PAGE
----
The North and South Branches of the Raritan River are a beautiful sight from all angles. But my favorite vantage point, as you might guess from the title of this column, is from my kayak.

There’s something about being in a kayak, low in the water, that makes you feel part of the river. You see incredible wildlife – great blue herons, mink, bald eagles, painted turtles, kingfishers and much more – that you might not spot from land.

But not everyone has access to a kayak.

That’s why one of the top items on Raritan Headwaters’ wish list was getting a fleet of kayaks to allow us to introduce people to the river who might not otherwise have the opportunity. When folks develop a personal connection to the river, they become stewards who are vigilant about protecting it!

Our wish was granted this spring, when generous attendees at our Earth Day celebration donated funds through an aptly-named “paddle auction.” These funds enabled us to purchase eight kayaks, along with paddles, life vests and a trailer.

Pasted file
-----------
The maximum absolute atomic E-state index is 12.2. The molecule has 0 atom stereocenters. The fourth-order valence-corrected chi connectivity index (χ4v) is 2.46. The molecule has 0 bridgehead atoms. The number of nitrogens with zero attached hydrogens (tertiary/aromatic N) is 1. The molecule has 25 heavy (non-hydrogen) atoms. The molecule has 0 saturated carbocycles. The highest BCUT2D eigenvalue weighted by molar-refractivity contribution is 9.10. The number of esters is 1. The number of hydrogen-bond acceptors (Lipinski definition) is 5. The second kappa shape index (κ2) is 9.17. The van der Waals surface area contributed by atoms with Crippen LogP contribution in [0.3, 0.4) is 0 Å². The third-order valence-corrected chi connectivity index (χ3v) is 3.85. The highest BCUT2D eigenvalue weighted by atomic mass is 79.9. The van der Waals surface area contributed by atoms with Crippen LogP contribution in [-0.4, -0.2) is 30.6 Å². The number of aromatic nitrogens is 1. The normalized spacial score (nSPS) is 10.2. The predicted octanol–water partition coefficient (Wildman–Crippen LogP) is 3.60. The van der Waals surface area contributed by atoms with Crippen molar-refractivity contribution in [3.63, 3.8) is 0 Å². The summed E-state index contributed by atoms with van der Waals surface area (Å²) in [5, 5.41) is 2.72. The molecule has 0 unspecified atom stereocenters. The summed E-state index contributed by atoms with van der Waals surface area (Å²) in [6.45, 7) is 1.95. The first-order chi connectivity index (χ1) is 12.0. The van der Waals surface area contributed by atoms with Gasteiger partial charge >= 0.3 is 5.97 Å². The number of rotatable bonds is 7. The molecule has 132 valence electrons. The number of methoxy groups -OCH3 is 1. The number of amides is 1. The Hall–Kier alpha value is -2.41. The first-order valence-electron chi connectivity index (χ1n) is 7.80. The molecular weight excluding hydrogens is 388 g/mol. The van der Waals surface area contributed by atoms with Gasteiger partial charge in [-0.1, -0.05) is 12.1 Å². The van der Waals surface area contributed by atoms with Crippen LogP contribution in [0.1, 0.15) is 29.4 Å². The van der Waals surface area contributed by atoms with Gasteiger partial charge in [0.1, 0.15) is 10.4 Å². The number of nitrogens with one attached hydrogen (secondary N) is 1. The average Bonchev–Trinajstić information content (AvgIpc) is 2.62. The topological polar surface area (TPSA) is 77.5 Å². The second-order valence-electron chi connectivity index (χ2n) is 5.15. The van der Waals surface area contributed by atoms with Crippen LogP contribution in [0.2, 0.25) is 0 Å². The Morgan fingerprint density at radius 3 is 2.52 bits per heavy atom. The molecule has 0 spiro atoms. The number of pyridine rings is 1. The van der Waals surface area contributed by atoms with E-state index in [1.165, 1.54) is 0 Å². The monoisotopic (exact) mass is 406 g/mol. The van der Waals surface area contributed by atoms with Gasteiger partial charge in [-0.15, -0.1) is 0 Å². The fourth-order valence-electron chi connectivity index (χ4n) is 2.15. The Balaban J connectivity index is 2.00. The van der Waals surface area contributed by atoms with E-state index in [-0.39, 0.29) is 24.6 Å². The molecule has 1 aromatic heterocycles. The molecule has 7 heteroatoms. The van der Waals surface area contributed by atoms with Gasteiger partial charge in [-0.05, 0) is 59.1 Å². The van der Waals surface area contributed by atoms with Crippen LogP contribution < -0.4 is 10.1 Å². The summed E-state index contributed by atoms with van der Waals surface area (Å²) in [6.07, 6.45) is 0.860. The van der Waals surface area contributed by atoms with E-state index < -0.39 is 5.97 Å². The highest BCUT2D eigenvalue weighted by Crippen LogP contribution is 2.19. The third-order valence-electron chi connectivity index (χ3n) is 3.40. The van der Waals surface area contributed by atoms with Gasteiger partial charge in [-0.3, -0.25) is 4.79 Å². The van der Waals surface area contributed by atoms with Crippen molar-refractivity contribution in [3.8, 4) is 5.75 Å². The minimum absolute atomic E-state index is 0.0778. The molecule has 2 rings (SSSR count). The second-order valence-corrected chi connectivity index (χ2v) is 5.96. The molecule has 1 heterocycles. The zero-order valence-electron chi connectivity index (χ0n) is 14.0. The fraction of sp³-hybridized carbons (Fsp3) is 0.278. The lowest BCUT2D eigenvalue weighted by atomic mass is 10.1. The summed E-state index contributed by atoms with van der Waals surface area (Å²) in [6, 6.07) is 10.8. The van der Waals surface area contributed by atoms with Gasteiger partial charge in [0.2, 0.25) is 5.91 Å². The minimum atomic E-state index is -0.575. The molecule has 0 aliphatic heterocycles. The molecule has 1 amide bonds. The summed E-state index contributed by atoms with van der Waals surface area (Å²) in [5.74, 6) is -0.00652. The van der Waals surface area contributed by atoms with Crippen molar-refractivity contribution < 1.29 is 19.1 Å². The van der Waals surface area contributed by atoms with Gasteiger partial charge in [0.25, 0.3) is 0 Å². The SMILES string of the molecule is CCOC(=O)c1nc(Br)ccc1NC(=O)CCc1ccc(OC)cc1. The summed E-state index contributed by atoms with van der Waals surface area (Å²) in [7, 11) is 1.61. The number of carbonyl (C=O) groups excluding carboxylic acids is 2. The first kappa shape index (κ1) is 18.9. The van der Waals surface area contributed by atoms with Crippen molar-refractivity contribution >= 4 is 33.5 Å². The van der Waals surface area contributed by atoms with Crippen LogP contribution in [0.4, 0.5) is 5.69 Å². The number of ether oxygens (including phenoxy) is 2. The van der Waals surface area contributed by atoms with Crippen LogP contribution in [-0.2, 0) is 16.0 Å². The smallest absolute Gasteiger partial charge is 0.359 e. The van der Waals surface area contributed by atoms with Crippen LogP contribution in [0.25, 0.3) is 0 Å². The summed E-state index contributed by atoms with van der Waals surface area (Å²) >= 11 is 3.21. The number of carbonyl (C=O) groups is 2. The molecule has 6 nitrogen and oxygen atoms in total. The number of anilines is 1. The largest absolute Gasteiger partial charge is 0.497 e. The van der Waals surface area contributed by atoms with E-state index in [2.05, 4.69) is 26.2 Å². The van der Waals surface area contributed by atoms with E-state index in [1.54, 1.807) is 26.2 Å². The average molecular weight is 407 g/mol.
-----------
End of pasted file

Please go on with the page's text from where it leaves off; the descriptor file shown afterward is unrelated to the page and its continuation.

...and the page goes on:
The new fleet of kayaks will allow more people to join our “Sojourn” series of paddles on the Raritan River and experience nature up close.

But that’s not all. Every spring, Raritan Headwaters organizes a stream cleanup day that mobilizes over 1,500 volunteers to clean up the banks of rivers, streams and lakes. With kayaks, we’ll be able to reach trash in the middle of waterways - bottles, plastic bags, old tires and other debris – to improve the river’s health.

The kayaks will also come in handy with RHA’s annual stream monitoring program, to make sure that all parts of the North Branch and South Branch are clean enough for fishing and swimming.

Interested in joining us on a kayaking Sojourn? For information on events, visit our website at and sign up for e-news, or like our Facebook page at  

From the Kayak

By Cindy Ehrenclou

Executive Director Raritan Headwaters Association
Photo courtesy of RHA

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